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home : news : north central illinois   April 16, 2014

6/29/2013 2:01:00 PM
DePue school students hope garden grows for community


NewsTribune photo/Kim ShuteCommunity coordinator Anna McKee and DePue students Adilene Gavina and Ana Madrigal prepare the school’s Legacy Garden for planting. The school has two raised beds that are tended by student volunteers under the guidance of McKee and science instructor Keith Garcia.
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NewsTribune photo/Kim Shute
Community coordinator Anna McKee and DePue students Adilene Gavina and Ana Madrigal prepare the school’s Legacy Garden for planting. The school has two raised beds that are tended by student volunteers under the guidance of McKee and science instructor Keith Garcia.
Kim Shute
reporter



DEPUE — Some civic minded students at DePue School hope an idea for a school legacy garden will grow into a community garden to be shared by the entire village.

Last year, former student Liliana Raya decided on a gardening project for an environmental science class and that evolved into the current school garden.

Students have built and maintain two raised garden beds behind the school’s science lab. Potting soil and compost for the garden is trucked in from outlying communities due to possible contaminants in DePue soil.

Keith Garcia, science instructor and adviser for the garden said even families in the community have started to bring in “virgin soil” for gardens due to concerns about soil in the village.

Community coordinator and garden adviser Anna McKee said a mid-year effort was made to include the garden into the curriculum and she hopes to expand the effort next year.
Although students who volunteer for gardening duty can get community service hours, most agree that isn’t the reason they participate.

“I like helping the community,” said senior Adilene Gavina. “I like helping Anna; she does a lot for this so helping her is important.”

Ana Madrigal agreed, saying, “After doing all the hard work, I like seeing all the vegetables grow and knowing that we did this.”

Garcia sees the garden as more than just planting and growing. As a science instructor he wants to impress upon the students the effect of contaminated soil on plant and animal life and hopes to expand the garden into the curriculum so students can get that hands-on, real world experience.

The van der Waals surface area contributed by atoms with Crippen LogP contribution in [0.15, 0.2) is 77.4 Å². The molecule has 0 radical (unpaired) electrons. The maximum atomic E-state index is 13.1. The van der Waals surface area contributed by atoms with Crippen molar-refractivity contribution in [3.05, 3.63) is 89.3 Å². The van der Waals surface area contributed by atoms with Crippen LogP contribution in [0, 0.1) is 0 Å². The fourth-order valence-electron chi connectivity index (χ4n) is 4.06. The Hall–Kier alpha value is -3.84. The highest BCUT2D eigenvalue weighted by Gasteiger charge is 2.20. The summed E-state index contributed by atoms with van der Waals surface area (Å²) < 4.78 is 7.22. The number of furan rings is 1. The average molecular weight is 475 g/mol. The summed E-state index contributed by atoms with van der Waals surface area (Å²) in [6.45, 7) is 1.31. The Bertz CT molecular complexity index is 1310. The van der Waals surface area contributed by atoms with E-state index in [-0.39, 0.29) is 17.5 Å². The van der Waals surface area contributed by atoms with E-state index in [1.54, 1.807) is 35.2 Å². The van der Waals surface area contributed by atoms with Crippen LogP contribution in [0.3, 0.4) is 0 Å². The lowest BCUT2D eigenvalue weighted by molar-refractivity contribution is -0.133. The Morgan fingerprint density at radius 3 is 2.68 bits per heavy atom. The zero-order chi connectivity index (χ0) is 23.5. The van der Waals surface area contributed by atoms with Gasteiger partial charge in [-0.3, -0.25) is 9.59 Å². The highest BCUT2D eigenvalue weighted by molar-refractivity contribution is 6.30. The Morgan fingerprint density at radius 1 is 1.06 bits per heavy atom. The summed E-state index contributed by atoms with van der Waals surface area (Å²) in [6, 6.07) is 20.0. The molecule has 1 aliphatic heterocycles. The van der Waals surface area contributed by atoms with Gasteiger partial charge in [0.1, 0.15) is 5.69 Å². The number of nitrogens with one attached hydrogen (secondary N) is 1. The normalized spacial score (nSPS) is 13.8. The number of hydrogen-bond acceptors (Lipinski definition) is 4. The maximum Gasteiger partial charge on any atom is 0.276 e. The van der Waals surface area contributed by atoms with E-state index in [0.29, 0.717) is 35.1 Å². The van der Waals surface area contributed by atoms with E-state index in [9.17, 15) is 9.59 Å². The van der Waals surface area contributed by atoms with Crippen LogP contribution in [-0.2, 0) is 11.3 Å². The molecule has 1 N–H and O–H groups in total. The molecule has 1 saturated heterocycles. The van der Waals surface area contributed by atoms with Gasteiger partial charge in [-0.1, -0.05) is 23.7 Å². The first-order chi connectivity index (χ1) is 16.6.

The group doesn’t want to stop at just a school garden, however.

McKee began to develop the idea to turn the concept of the school garden into a community garden to benefit village residents after meeting with Jeff Spitz, founder of Food Patriots.

“Food Patriots has a goal of getting everyone to improve their buying and eating habits by 10 percent,” he said. “That’s 10 percent more fresh fruits and veggies, 10 percent more organics, 10 percent more locally grown — 10 percent more from wherever you are on the continuum. Now, how easy is that?”

McKee, Garcia and the student volunteers see a community garden as a way to bring the community together as well as a way to introduce more fresh fruits and vegetables to those with limited access.

“We don’t have a farmer’s market where people are exposed to organic fruits and veggies,” McKee said.

Garcia said he has spoken with several members of the village board who are enthusiastic about the idea of a community garden. The group also has a “soft commitment” from a community member for the use of centrally located land. They are currently exploring options for funding through donations or private contributions.

What started out as an idea for a school project has expanded further than any of the volunteers could have foreseen. Garcia however, isn’t surprised.

“Just because we’re a small town, doesn’t mean we don’t have larger visions.”

Kim Shute can be reached at (815) 879-5200 or princetonreporter@ newstrib.com.










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